By Geoffrey Grider
An 80-year-old judge is an unlikely viral video sensation, but somehow Municipal Court Judge Frank Caprio has been winning hearts and clicks on Facebook with a mix of compassion, humor and a rotating cast of the poor souls who have been ticketed in the city of Providence.
For anyone who has ever spent time in municipal court for a traffic violation or various other charges that can be issued, you know it can be a long and tedious process. Many times a judgment is handed down that, while sticking to the letter of the law, seems to be served without a whole lot of compassion for the offender. A Rhode Island municipal court judge decided to change all that, and run his court according to the ‘golden rule’, with oftentimes amazing results.
“For with what judgment ye judge, ye shall be judged: and with what measure ye mete, it shall be measured to you again.” Matthew 7:2 (KJV)
Judge Frank Caprio, at the age of 80, has become an Internet sensation because of how he operates his municipal court room. He uses humor, shows compassion, and does his level best to serve the interests of both the residents and government of Providence, Rhode Island. He has a soft and tender heart, but a pushover he absolutely is not. After you’ve watched a handful of these videos, you will be wishing Judge Caprio was handling your case the next time you get a ticket.
80-year-old judge becomes unlikely internet star
FROM CBS NEWS: Videos featuring the kind-hearted judge have now reached hundreds of millions of views. Judge Frank Caprio calls children to come up on the bench to help pass judgment on their parents and makes high schoolers promise to attend college in return for dropping tickets. He works out payment plans for people who are struggling. Occasionally he loses patience, especially when he thinks the person is trying to give him “a snow job.” He even gets laughs when he turns down pleas for a break.
The judge thinks he’s gone viral because people have lost faith in government and are accustomed to institutions coming down hard without regard for personal circumstances.
“I think I should take into consideration whether somebody is sick and whether their mother died and whether they have kids who are starving,” he said. “I don’t wear a badge under my robe. I wear a heart under my robe.”
One video features a woman who had racked up tickets and fines of $400. She broke down as she described trying to pick up the pieces after her son was stabbed to death.
“I’m just really having a tough time, your honor,” she told the judge through tears, as Caprio listened attentively. “I don’t think anyone in their lifetime would ever want to experience that,” he told her.
“It’s the worst feeling in the world. I feel so empty and lost,” she replied. He dismissed the tickets. The case has been viewed nearly 170 million times on Facebook and given subtitles in nine languages.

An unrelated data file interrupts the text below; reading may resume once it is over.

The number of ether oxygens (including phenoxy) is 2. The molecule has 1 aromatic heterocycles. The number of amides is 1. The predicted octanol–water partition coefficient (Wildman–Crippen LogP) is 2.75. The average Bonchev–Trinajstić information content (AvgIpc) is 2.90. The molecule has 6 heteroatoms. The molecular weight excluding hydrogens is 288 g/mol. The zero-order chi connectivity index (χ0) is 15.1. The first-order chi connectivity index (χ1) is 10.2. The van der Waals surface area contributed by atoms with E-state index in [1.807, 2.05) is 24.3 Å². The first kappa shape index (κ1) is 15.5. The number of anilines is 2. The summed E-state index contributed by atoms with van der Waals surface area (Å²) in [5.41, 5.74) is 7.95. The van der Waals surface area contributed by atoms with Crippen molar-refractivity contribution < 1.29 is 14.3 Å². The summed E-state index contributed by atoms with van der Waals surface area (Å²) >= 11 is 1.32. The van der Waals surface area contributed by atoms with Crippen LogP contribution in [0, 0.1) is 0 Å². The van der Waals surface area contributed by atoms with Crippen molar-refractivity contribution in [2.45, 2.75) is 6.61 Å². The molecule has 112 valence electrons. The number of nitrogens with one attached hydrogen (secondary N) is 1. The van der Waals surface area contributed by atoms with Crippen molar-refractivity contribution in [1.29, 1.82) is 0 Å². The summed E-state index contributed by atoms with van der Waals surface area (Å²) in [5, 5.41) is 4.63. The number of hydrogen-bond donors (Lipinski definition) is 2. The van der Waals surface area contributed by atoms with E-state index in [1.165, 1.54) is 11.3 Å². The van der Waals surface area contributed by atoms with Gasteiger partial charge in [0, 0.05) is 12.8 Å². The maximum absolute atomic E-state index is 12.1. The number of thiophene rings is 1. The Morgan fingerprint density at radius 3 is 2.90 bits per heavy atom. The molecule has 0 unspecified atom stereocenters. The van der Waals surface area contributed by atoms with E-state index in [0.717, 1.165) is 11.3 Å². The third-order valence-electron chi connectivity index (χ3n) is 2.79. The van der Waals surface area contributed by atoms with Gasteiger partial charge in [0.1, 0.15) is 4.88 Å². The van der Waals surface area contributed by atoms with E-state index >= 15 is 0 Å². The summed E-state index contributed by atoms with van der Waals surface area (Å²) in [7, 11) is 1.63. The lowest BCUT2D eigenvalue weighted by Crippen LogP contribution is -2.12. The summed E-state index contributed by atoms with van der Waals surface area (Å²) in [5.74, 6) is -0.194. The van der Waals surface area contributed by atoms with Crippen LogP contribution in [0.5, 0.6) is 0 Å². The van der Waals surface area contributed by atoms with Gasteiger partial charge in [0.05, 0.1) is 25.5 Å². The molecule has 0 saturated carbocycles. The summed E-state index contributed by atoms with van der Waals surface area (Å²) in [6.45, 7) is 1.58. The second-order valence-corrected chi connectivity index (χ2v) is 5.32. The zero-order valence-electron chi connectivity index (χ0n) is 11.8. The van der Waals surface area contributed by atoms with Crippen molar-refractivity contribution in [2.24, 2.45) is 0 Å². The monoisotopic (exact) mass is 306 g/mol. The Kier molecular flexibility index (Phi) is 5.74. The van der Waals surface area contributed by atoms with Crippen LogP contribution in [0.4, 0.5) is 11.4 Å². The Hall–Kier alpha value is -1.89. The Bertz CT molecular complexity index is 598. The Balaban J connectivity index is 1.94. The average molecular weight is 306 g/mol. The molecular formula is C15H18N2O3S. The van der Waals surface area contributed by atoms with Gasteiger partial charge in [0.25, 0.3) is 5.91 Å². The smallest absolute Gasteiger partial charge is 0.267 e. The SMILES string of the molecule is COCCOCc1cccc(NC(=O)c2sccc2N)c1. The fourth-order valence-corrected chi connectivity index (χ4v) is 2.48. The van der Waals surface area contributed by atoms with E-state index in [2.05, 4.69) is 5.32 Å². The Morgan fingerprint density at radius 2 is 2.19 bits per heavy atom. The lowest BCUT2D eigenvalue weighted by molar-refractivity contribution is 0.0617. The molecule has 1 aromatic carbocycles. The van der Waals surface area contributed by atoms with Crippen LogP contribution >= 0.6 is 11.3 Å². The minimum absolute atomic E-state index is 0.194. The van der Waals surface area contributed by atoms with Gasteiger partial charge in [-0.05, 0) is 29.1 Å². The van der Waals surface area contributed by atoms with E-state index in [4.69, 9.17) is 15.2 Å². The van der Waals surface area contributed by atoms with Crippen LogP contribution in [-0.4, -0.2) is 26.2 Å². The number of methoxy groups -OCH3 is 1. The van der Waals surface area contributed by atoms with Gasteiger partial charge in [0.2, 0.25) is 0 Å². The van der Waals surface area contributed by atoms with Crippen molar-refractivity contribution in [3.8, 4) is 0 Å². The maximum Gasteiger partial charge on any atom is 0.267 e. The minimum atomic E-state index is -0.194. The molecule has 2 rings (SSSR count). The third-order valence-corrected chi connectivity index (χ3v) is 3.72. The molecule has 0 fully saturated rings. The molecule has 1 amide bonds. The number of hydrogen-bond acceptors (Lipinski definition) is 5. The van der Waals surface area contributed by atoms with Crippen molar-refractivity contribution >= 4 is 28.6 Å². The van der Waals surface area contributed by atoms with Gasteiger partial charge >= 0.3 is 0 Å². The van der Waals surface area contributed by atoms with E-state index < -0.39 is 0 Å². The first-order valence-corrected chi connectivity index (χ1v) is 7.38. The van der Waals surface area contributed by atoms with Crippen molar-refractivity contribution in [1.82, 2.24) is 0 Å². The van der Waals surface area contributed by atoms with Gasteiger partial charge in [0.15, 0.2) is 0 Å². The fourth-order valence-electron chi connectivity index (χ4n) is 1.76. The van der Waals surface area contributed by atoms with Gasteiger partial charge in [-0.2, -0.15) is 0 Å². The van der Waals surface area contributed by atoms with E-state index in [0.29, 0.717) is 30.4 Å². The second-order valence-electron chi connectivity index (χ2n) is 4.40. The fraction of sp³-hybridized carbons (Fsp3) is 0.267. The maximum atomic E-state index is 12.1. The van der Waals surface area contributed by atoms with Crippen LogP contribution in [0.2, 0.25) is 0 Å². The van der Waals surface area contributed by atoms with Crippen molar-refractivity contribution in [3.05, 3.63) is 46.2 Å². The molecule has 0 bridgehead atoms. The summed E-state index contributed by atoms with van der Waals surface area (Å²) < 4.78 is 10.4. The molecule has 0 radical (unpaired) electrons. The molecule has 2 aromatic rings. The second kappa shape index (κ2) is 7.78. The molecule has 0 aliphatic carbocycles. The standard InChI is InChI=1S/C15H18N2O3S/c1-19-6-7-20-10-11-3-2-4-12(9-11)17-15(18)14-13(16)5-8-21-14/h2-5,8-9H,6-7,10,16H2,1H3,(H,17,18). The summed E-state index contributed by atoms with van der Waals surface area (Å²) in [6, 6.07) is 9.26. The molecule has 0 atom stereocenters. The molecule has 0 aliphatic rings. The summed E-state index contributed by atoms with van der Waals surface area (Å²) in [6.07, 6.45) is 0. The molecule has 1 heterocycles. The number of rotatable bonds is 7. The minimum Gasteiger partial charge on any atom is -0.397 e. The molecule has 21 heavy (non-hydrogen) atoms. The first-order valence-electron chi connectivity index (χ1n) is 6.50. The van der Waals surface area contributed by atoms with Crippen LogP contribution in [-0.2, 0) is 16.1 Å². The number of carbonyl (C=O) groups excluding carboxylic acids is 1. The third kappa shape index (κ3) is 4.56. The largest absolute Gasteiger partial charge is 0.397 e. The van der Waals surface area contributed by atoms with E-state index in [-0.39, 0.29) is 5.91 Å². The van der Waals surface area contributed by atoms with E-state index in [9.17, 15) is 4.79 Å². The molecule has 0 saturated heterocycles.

People from around the world weigh in on the videos about the judge’s tender-hearted approach and the American court system, something Caprio mentions with pride.
“I may be adding just a little bit more understanding toward the United States system of government and how it works, that we are a decent peace-loving people, and not how we’re being portrayed in other parts of the world,” he said.
He learned his compassion from his father, an immigrant from Italy and fruit peddler-turned-milkman, who would pay milk bills for customers who fell behind, even though his own family lived in a cold-water flat with few resources of their own.
Frank Caprio taught high school history to support himself as he attended law school at Boston’s Suffolk University at night. After building a law practice, he became a part-time judge on the municipal court in 1985, hearing mostly non-criminal matters. A few years later, his brother, Joe, began filming the proceedings, calling the show “Caught in Providence.”
It has aired locally since then, but Caprio’s fame took off after shorter clips started appearing on Facebook last year, posted by Joe’s production company and Sociable, a Providence social media company.
“Uncle Joe” as he’s known to online fans, says his brother is the same off camera as on, and he has a good message for America and the world.
“He’s like a father figure to the world,” he said. “He’s a senior gentleman. When he says something, they listen.”
People who come into court are given the chance to opt out of being filmed, and a handful did on one recent morning. But most didn’t seem to mind, including Judy Barros, who has watched the show for years and appeared before him twice.
“If you have a problem, he listens,” she said, shortly after he dismissed a ticket for parking in a no-parking zone, even though she had a disability placard.
When he’s not on the bench, the judge has a busy law firm, owns an oceanfront restaurant and keeps up an active social life as the head of a sprawling family. President Donald Trump’s ex-wife, Marla Maples, stayed in Caprio’s guesthouse with mutual friends earlier this month. The following night, he had dinner with talk show host Regis Philbin.
Singer Paula Abdul is considered a member of the family after she started dating his son, John, six years ago. Another son, Frank T. Caprio, was the Democratic nominee for Rhode Island governor in 2010.
Back in the courtroom, Caprio said he’s not trying to change the world, but he’s trying to do his part. “In the final analysis, I’m only doing what my father taught me to do,” Caprio said. “I’m following his advice, and it resonated in the world.”